I recently went on an elephant ride and a tiger safari to the Jim Corbett tiger reserve. I used the vOICe on both occasions and was able to enjoy both of them much more. Neither of these experiences were customized for the blind in any way. I was with a group of sighted friends.
The elephant safari was much richer in visual detail since I was closer to the jungle. The tiger safari was in an open Maruti Gypsy. It had bars on the top to hold and was open on all sides. Yes, I could get excellent side views but looking sideways is difficult since my neck is not used to it.
So, what did I see?
- I could detect changes in flora so I could tell if plants were growing close together or were spaced apart.
- Detect the water flowing in the river due to its characteristic haziness as it flowed over the rocks.
- See different plants that the guide was pointing out which was exactly the same thing my sighted friends were experiencing.
- See other structures such as huts and other manmade construction sites.
- See the face of the elephant. It was quite narrow.
- Dodge the leaves on the side of the trail by using the rate of change of leaf density as a guide to distance.
You may well wonder what happened to the animals? Well, they are rather hard to spot even for sighted people. Take the spotted dear as an example. The only reason anyone could spot them was because they moved. The idea is to spot motion quickly. As for the rest, the animals were too far away for me to really see. I was unable to keep changing the frame rate of the vOICe since I wanted detail and changing the frame rate to a higher one would have led to my losing detail.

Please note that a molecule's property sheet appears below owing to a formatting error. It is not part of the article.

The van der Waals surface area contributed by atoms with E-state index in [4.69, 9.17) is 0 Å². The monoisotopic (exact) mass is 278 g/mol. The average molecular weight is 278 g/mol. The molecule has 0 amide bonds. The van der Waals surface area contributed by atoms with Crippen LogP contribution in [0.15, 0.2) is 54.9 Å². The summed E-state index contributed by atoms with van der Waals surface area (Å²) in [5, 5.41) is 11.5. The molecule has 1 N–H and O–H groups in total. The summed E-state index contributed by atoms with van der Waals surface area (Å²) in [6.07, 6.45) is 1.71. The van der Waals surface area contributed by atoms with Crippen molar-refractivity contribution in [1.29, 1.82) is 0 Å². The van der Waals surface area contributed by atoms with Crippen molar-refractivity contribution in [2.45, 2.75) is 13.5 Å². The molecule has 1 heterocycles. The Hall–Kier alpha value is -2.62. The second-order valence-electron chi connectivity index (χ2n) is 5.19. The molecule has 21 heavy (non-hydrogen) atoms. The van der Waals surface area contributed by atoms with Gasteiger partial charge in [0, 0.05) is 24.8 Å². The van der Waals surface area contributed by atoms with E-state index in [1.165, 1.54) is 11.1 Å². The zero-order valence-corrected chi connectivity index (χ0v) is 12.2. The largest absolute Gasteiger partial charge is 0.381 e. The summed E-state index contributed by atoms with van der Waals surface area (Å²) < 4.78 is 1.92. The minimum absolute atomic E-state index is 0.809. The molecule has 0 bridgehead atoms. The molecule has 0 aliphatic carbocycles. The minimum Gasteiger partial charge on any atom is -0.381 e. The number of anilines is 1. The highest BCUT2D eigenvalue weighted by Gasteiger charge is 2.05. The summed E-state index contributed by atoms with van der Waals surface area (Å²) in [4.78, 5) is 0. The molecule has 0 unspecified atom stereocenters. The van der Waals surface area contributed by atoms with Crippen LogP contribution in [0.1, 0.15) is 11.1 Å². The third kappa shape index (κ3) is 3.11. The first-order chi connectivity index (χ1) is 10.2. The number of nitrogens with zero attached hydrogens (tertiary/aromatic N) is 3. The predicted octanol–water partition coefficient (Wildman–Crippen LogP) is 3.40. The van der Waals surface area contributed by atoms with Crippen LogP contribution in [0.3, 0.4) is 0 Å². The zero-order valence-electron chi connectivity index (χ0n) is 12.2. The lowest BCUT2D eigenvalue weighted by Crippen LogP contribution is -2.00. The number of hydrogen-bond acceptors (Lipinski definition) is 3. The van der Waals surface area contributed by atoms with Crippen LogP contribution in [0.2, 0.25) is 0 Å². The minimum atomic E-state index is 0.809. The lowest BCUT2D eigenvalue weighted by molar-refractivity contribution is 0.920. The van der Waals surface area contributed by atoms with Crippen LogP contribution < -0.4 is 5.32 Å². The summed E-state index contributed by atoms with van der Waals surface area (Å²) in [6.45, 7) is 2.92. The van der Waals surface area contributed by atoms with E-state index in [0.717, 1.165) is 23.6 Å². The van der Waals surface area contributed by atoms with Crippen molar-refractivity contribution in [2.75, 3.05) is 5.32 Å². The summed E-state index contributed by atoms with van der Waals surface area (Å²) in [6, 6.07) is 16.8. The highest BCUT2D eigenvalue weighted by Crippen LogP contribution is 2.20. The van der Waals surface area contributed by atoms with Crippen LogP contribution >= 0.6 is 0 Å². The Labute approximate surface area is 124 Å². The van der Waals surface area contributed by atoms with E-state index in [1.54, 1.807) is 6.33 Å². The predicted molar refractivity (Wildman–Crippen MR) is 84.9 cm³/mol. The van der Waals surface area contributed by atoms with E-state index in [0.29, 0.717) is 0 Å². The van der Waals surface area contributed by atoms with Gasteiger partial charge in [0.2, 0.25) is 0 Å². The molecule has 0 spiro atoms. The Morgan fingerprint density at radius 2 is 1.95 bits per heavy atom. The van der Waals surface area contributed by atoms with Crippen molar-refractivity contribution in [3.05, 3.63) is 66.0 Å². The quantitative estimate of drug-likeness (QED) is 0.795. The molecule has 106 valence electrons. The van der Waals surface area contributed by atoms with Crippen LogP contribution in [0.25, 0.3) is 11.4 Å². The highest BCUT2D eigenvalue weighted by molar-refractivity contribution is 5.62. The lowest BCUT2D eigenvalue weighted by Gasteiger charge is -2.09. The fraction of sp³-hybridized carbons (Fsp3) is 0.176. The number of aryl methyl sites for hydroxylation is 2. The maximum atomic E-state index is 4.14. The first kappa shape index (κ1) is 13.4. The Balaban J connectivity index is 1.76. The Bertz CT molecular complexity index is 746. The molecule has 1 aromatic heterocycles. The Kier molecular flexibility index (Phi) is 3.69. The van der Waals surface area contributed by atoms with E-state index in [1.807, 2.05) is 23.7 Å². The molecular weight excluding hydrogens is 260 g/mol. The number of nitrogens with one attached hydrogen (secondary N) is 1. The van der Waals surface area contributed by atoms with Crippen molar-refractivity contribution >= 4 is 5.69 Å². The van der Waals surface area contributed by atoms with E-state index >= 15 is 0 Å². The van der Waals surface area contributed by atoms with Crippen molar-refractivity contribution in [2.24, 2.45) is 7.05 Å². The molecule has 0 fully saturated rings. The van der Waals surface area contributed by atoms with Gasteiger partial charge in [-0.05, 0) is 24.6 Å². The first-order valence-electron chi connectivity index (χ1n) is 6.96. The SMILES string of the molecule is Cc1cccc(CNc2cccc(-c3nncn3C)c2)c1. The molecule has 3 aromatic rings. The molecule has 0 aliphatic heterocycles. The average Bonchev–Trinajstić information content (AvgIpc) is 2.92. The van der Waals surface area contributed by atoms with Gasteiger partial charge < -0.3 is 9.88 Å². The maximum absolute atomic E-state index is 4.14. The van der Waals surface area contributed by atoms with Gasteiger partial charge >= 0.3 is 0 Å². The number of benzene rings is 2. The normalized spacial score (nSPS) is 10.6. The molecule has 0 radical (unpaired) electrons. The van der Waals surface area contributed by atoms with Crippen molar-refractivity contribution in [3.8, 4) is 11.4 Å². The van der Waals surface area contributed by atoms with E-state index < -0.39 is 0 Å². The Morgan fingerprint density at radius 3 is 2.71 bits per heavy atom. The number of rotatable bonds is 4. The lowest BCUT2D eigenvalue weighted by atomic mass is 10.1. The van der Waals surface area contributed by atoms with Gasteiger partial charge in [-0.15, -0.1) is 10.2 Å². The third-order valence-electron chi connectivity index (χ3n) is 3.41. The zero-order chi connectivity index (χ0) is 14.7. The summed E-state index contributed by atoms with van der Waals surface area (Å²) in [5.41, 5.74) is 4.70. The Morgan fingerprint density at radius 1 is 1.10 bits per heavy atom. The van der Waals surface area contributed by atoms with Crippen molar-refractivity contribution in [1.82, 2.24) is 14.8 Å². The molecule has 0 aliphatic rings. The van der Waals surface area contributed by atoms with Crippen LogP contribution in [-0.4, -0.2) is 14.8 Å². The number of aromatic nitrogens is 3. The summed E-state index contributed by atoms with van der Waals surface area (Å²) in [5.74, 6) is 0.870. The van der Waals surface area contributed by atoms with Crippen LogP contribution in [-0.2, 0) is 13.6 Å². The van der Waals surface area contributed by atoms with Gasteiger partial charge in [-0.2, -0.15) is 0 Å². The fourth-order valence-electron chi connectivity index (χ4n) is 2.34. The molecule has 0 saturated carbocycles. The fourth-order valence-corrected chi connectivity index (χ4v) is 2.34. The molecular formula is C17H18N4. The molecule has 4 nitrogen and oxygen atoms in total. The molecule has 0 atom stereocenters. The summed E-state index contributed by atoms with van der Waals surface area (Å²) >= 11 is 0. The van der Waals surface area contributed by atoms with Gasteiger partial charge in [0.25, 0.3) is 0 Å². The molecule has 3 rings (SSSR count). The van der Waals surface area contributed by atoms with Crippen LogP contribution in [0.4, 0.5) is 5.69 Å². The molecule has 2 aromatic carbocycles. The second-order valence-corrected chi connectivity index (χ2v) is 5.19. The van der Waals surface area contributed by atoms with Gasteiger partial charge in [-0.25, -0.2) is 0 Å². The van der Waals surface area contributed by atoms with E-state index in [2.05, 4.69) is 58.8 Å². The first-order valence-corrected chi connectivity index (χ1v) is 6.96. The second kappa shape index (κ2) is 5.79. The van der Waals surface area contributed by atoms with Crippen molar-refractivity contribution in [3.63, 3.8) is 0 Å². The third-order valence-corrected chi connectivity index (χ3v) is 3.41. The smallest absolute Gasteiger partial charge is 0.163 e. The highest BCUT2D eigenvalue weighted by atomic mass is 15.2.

Tips for other users who take the vOICe or similar technology on a safari
- Forget about taking still images. Record a video if you can. This is because animals do not wait for you. The jungle is theirs and they go at whatever speed they like. Your sighted companions may be too stunned or too busy to help you capture a still image.
- Be careful of light levels. It can be dark in the jungle or the light can be muted thanks to the trees. It was when I went.
- You may have to stand to see certain birds and animals so keep things portable.
- Wear headphones that do not mask environmental noise. There is plenty of bird song to hear. It is fun trying to look in the direction of interesting bird calls and try and spot the birds.
- Keep your nose sharp since there is much to smell.
- Beware of looking at the inside of the vehicle you are in. This is a great temptation since if your neck is anything like mine, you will tire looking sideways. This is not a problem on the elephant safari since you are sitting sideways on the elephant’s back.
- The usual tips about batteries apply.
Would I have still enjoyed the safaris without the vOICe?
The answer is “not as much.” I would not have been able to participate fully in the experience and would have been stuck with second hand information. Visitors are not allowed to leave the vehicle in Jim Corbett due to safety conserns so I would not have been able to touch the plants let alone see how the forest changed. Yes, some kind of echo location may have helpped but I am not good enough to detect changes in types of trees etc. so the ability to sense things remotely came in handy.